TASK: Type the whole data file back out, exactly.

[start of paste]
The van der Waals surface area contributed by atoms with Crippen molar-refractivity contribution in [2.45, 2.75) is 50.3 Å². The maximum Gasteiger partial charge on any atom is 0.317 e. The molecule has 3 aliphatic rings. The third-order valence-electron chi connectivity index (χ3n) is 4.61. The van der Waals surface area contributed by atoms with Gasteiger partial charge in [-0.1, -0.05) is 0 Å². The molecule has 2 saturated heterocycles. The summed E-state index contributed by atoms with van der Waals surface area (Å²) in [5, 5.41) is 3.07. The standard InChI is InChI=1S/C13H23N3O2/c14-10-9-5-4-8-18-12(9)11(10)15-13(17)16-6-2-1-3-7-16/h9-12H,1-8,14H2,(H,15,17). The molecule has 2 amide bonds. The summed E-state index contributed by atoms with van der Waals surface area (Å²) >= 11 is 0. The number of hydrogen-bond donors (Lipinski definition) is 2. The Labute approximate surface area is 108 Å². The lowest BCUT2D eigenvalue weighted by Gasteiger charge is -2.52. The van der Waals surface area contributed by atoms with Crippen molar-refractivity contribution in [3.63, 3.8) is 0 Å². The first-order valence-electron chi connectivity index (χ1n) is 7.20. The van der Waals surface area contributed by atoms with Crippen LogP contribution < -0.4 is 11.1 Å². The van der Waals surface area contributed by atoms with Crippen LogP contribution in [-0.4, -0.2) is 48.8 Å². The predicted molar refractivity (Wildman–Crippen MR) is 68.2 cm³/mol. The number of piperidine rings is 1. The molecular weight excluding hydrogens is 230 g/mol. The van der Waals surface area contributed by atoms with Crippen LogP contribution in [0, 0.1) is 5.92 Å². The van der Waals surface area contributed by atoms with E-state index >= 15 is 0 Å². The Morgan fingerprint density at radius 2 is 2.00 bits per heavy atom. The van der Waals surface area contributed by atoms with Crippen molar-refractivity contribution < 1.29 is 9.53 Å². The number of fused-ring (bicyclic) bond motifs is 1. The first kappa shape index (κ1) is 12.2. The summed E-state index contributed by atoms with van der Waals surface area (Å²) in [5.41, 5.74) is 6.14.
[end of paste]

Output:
The van der Waals surface area contributed by atoms with Crippen molar-refractivity contribution in [2.45, 2.75) is 50.3 Å². The maximum Gasteiger partial charge on any atom is 0.317 e. The molecule has 3 aliphatic rings. The third-order valence-electron chi connectivity index (χ3n) is 4.61. The van der Waals surface area contributed by atoms with Gasteiger partial charge in [-0.1, -0.05) is 0 Å². The molecule has 2 saturated heterocycles. The summed E-state index contributed by atoms with van der Waals surface area (Å²) in [5, 5.41) is 3.07. The standard InChI is InChI=1S/C13H23N3O2/c14-10-9-5-4-8-18-12(9)11(10)15-13(17)16-6-2-1-3-7-16/h9-12H,1-8,14H2,(H,15,17). The molecule has 2 amide bonds. The summed E-state index contributed by atoms with van der Waals surface area (Å²) >= 11 is 0. The number of hydrogen-bond donors (Lipinski definition) is 2. The Labute approximate surface area is 108 Å². The lowest BCUT2D eigenvalue weighted by Gasteiger charge is -2.52. The van der Waals surface area contributed by atoms with Crippen molar-refractivity contribution in [3.63, 3.8) is 0 Å². The first-order valence-electron chi connectivity index (χ1n) is 7.20. The van der Waals surface area contributed by atoms with Crippen LogP contribution < -0.4 is 11.1 Å². The van der Waals surface area contributed by atoms with Crippen LogP contribution in [-0.4, -0.2) is 48.8 Å². The predicted molar refractivity (Wildman–Crippen MR) is 68.2 cm³/mol. The number of piperidine rings is 1. The molecular weight excluding hydrogens is 230 g/mol. The van der Waals surface area contributed by atoms with Crippen LogP contribution in [0, 0.1) is 5.92 Å². The van der Waals surface area contributed by atoms with E-state index >= 15 is 0 Å². The Morgan fingerprint density at radius 2 is 2.00 bits per heavy atom. The van der Waals surface area contributed by atoms with Crippen molar-refractivity contribution < 1.29 is 9.53 Å². The number of fused-ring (bicyclic) bond motifs is 1. The first kappa shape index (κ1) is 12.2. The summed E-state index contributed by atoms with van der Waals surface area (Å²) in [5.41, 5.74) is 6.14.